Atty. Gen. Eric H. Holder Jr. testifies on Capitol Hill on Wednesday. (Brendan Smialowski / AFP-Getty…)
WASHINGTON — Facing questions about the Justice Department's secret seizure of reporters' phone records, the White House says that it will renew its push for legislation that would offer federal protections to journalists and their sources.
White House spokesman Jay Carney said Wednesday that the White House had asked Sen. Charles E. Schumer (D-N.Y.) to reintroduce the so-called media shield bill, which would in some cases prevent reporters from being compelled to name confidential sources.
Schumer's last attempt to pass the bill faltered nearly four years ago with little aid from the White House, and it has not been a priority for Congress or the president since then. But news that the government had secretly subpoenaed two months of phone records from more than 20 Associated Press telephone lines appears to have sparked new interest in the effort.
The White House has said the president did not know about the subpoenas and has not been involved in the criminal investigation. Atty. Gen. Eric H. Holder Jr. also says he was not involved in the decision. In testimony on Capitol Hill on Wednesday, Holder said he recused himself from the investigation about a year ago, although he acknowledged that he did not put the recusal in writing.
Deputy Atty. Gen. James M. Cole, whom Holder assigned to oversee the leak investigation, approved the subpoenas, Holder said.
Holder strongly defended the ongoing investigation. "I have faith in the people who are responsible for this case," he told the House Judiciary Committee. "They are aware of the rules and followed them."
But members of the committee from both parties were critical of the subpoenas.
"It seems to me clear that the actions of the department have, in fact, impaired the 1st Amendment," said Rep. Zoe Lofgren (D-San Jose). "Reporters who might have previously believed that a confidential source would speak to them would no longer have that level of confidence because those confidential sources are now going to be chilled in their relationship with the press."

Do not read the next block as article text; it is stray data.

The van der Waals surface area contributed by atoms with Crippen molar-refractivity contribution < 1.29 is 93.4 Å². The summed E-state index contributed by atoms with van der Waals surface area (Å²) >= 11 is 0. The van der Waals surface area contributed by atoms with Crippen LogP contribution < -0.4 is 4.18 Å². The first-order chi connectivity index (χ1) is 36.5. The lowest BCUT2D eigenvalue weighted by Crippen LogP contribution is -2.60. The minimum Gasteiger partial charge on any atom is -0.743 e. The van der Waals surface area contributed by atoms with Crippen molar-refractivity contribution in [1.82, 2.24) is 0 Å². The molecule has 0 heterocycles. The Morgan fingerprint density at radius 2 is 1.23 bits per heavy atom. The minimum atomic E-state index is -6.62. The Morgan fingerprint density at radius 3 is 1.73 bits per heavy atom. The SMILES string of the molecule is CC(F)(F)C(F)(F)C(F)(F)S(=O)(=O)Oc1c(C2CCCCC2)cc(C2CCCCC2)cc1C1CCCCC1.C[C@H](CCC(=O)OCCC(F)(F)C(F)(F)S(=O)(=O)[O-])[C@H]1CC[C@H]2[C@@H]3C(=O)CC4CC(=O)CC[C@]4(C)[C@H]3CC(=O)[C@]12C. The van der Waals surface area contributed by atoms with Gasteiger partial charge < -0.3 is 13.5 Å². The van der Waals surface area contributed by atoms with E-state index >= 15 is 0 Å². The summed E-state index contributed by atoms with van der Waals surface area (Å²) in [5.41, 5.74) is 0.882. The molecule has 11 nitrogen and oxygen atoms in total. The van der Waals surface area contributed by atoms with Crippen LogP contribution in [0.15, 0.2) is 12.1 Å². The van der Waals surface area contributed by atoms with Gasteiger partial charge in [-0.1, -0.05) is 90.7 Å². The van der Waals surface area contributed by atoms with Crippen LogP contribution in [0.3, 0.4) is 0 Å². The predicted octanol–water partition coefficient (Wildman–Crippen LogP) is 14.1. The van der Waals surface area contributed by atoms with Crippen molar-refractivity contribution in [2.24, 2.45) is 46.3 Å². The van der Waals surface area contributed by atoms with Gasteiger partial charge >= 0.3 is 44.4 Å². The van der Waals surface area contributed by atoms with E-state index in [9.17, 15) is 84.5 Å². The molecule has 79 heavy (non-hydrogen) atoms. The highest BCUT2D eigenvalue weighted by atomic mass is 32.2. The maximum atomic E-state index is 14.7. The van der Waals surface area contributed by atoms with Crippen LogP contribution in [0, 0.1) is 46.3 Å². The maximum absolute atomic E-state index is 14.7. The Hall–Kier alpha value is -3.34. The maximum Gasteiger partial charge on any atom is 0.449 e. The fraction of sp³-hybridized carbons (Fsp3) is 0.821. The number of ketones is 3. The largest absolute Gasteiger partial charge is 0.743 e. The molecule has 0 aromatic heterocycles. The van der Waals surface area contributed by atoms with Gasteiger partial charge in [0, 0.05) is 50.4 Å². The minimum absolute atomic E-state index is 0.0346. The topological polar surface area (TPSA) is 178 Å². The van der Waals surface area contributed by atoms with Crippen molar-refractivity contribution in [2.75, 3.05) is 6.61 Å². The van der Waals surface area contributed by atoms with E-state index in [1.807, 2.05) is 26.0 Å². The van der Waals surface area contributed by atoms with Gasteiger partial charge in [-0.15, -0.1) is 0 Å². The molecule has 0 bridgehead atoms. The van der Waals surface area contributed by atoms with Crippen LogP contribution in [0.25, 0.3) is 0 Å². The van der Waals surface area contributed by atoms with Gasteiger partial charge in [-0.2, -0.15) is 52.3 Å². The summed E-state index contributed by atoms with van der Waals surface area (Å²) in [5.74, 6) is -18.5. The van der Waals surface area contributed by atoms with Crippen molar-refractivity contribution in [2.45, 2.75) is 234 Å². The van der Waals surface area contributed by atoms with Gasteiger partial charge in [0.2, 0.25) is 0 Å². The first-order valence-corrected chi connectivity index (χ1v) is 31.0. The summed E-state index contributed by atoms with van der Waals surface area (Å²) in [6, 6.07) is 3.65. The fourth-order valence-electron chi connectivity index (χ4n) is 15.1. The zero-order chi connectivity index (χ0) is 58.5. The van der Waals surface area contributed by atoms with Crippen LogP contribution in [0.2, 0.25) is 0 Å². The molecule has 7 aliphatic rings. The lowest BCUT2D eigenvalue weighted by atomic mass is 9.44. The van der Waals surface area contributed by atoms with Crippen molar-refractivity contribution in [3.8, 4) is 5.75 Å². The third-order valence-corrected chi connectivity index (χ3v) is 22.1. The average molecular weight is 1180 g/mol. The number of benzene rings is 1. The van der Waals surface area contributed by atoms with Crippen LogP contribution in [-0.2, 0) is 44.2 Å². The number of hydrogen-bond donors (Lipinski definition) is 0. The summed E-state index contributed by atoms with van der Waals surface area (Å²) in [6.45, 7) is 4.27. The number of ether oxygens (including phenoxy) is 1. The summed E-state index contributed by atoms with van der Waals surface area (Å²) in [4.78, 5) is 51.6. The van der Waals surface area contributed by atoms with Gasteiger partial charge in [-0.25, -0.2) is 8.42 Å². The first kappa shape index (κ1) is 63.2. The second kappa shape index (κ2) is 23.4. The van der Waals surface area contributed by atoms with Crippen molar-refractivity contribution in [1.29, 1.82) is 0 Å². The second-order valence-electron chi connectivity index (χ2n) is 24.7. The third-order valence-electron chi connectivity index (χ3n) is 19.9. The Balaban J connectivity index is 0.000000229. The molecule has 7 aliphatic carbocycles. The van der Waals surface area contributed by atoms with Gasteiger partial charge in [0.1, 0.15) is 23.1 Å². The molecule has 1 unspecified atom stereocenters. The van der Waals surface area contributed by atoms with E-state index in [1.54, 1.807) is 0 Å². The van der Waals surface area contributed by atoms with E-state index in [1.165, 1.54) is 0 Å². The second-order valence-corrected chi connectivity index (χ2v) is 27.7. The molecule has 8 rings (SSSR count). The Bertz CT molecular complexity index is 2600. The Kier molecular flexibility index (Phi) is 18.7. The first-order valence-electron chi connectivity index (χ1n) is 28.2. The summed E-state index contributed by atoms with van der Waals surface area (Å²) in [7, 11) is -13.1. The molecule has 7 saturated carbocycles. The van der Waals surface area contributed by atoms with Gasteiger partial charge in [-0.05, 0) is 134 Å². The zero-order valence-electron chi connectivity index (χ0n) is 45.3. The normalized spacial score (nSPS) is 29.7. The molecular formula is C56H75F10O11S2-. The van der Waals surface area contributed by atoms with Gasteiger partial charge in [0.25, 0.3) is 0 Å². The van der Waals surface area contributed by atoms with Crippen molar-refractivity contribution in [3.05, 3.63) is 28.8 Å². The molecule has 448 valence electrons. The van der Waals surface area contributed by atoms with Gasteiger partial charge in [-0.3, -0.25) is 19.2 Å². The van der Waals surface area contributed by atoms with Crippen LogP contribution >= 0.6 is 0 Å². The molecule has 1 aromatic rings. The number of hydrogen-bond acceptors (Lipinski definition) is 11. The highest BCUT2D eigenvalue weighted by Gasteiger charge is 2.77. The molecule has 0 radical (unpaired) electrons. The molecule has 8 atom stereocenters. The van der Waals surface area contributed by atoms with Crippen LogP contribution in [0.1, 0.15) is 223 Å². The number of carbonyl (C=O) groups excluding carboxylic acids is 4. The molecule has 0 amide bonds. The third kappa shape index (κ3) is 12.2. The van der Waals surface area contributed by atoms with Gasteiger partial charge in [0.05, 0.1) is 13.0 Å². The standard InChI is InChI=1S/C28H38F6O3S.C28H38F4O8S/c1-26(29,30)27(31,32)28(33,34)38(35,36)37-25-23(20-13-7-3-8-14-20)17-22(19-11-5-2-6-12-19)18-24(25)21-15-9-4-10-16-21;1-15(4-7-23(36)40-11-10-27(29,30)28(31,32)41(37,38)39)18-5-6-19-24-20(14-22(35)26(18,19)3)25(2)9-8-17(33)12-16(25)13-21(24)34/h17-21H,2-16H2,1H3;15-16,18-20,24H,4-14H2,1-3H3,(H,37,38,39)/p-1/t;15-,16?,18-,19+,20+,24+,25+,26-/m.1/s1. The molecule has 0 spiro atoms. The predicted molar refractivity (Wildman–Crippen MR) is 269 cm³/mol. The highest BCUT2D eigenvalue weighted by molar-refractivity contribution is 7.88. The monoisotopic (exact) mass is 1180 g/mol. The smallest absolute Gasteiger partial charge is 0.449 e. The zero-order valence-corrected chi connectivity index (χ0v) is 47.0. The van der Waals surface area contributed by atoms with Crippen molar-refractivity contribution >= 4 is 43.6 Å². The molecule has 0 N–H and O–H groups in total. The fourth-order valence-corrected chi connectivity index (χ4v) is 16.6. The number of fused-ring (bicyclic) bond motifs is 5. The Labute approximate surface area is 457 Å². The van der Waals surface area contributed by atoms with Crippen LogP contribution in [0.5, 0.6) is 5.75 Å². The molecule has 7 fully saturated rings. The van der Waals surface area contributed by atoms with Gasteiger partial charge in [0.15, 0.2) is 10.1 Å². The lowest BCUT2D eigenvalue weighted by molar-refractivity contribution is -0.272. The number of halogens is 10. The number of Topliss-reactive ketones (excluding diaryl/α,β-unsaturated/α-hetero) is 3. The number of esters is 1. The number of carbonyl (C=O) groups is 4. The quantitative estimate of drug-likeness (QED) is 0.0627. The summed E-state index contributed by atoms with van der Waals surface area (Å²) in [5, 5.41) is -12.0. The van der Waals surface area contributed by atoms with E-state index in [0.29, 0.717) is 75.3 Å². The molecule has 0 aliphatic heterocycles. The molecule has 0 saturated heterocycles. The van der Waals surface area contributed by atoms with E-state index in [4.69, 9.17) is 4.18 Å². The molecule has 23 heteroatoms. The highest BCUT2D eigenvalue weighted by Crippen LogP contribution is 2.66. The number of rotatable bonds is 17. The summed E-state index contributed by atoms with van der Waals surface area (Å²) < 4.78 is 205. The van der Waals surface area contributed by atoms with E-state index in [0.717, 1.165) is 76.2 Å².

The White House this week has sought to use the president's past support for a federal shield law to quiet the criticism over the Associated Press subpoenas, which were issued as part of a leak investigation. Holder and Carney on Wednesday cited that record as evidence of the administration's respect for unfettered investigative reporting.
But the president's views on how best to protect journalists from prosecution and intimidation, while also balancing national security concerns, appear to have evolved in office. As a senator and candidate in 2008, Obama said he supported a shield law and specifically noted that he believed a court, not the executive branch, should determine whether a confidential source should be protected.
"And that simple principle that there's somebody watching the watcher, that there is not simply somebody in the White House somewhere who is making unilateral decisions about how we strike the balance between our civil liberties and our safety … that simple principle is one that we can't give up and we don't have to give up," Obama said at an Associated Press forum in 2008. "Because it turns out that, actually, the courts, generally, are pretty good at this stuff."
But as president, Obama sought to curb the role of the courts and broaden the executive branch power.
The initial bill proposed by Schumer, along with the late Sen. Arlen Specter (D-Pa.), required the government to exhaust other means for finding the information before compelling a reporter to break a confidentially agreement. Prosecutors would have had to go to a court before subpoenaing a reporter, leaving a judge to determine whether national security considerations trumped free-press concerns. The legislation carved out narrow exceptions for cases involving imminent danger or a terrorist attack.
The White House tried to add to that list any leak case involving a matter of significant harm to national security. The administration changes would have instructed judges to largely defer to the government on whether the matter would have caused such harm.
At the time, Schumer said the White House's "opposition to the fundamental essence of this bill is an unexpected and significant setback. It will make it hard to pass this legislation." Press advocates said the change would have gutted the legislation.
A compromise version eventually won support from the White House, the Senate Judiciary Committee and newspaper groups. Still, lawmakers vowed to make changes on the floor — expressing continued concerns about the national security exemptions, as well as whether the protections should apply to bloggers and other nontraditional journalists. When WikiLeaks began publishing a trove of government records, the appetite for the bill disappeared.